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Zambian Youth Empower Teen Moms

Founder of the Mwanamfumu Foundation Kayula Chisanga addressing the official opening of the Turning Pages Project, Ndola, Oct 20,2022

Officials at the Mwanamfumu Foundation, a Zambian youth led organization focused on empowering women and the girl child say they recently partnered with several institutions, among them the U.S. Embassy to officially launch a project focused on addressing early child marriages and teen pregnancies.

VOA’s Mike Hove spoke to Kayula Chisanga, the Founder of the Mwanamfumu Foundation, for more on the youth led initiative and how it is empowering teenage mothers in Zambia

Zambian Youth Speaks on Addressing Child Marriages
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The interview was edited for brevity and clarity.

VOA: Tell us more about your partnership with your collaborators and the U.S. Embassy.

Chisanga: The U.S. Embassy, my peers and I have partnered on an initiative called the Turning Pages Project which I started last year when I was on the U.S. sponsored Mandela Washington Fellowship.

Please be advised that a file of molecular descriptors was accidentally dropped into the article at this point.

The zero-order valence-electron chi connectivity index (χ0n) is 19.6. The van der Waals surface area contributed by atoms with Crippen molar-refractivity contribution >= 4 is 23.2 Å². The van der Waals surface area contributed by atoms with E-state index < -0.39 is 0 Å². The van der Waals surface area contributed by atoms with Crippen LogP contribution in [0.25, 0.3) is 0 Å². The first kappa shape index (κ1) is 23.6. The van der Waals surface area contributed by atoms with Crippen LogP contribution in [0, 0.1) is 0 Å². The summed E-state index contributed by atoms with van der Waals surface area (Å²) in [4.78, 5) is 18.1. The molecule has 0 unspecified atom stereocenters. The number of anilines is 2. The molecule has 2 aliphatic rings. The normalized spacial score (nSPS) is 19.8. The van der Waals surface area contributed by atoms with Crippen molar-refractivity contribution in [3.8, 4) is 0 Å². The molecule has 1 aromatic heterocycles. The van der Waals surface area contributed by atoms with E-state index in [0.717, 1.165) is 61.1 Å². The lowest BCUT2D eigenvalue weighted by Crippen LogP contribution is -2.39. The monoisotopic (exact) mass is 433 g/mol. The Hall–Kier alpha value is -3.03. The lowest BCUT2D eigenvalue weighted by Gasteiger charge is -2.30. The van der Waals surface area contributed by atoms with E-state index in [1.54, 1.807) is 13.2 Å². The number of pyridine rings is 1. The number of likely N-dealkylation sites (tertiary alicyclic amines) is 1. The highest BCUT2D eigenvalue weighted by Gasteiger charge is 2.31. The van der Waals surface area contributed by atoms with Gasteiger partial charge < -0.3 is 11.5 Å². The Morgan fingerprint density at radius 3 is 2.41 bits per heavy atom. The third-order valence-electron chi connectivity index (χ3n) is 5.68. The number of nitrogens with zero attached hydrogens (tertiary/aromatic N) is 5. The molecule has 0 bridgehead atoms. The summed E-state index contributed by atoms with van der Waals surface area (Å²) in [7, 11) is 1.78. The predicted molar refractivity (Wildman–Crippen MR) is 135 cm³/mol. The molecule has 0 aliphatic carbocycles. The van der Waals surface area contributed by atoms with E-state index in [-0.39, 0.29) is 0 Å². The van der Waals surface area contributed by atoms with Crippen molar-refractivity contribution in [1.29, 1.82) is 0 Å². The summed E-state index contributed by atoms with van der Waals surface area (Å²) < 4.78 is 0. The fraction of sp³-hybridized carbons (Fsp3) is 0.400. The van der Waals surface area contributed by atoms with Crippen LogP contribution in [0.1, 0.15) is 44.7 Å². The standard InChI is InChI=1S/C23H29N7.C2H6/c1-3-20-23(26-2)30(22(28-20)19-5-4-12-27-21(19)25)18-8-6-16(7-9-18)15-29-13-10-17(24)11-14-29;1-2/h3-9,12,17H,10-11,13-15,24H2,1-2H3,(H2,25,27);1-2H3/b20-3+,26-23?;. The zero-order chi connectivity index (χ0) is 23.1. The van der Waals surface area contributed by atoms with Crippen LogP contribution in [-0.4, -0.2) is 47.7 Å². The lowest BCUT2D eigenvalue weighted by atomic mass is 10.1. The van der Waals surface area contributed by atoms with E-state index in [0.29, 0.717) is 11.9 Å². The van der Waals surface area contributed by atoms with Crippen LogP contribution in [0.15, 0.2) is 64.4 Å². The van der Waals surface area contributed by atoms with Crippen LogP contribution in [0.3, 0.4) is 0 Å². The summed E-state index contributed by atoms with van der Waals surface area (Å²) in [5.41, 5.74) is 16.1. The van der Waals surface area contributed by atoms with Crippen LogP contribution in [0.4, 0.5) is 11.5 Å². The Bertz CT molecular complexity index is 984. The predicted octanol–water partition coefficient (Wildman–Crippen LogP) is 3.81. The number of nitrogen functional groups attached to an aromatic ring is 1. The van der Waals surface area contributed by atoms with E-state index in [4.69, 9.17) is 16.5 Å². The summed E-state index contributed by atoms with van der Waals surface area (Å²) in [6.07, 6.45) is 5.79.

When the project started, I used my limited resources to finance the education of a few girls because it was important to me that teenage mothers from rural and low-income areas receive more opportunities after giving birth - to avoid either early marriages or face the challenges that come with raising their children.

The Zambian government has in place the re-entry policy which makes education free from the first to the 12th grade, but several girls still drop out due to the need for other resources such as school uniforms.

VOA: How serious of an issue is early child marriages in Zambia?

Chisanga: Because of them, school dropouts are very high, especially in rural areas and low-income communities because they face several challenges, among them certain cultural norms that do not forbid teenagers from getting married.

VOA: What is the Turning Pages Project doing to convince communities where early teen marriages are a norm to practice otherwise?

Chisanga: When we started working, we learned that it is important to involve locals who are more familiar with the area. As a result, we work hand in hand with the chiefs, local councilors, and authorities, especially those from the Ministry of Education.

These resources have in-depth information on how many girls are married off early and how many are dropping out.

Working with locals also helps us have a better understanding of the environment the teenage mothers are living in, which I believe is pivotal to addressing their challenges.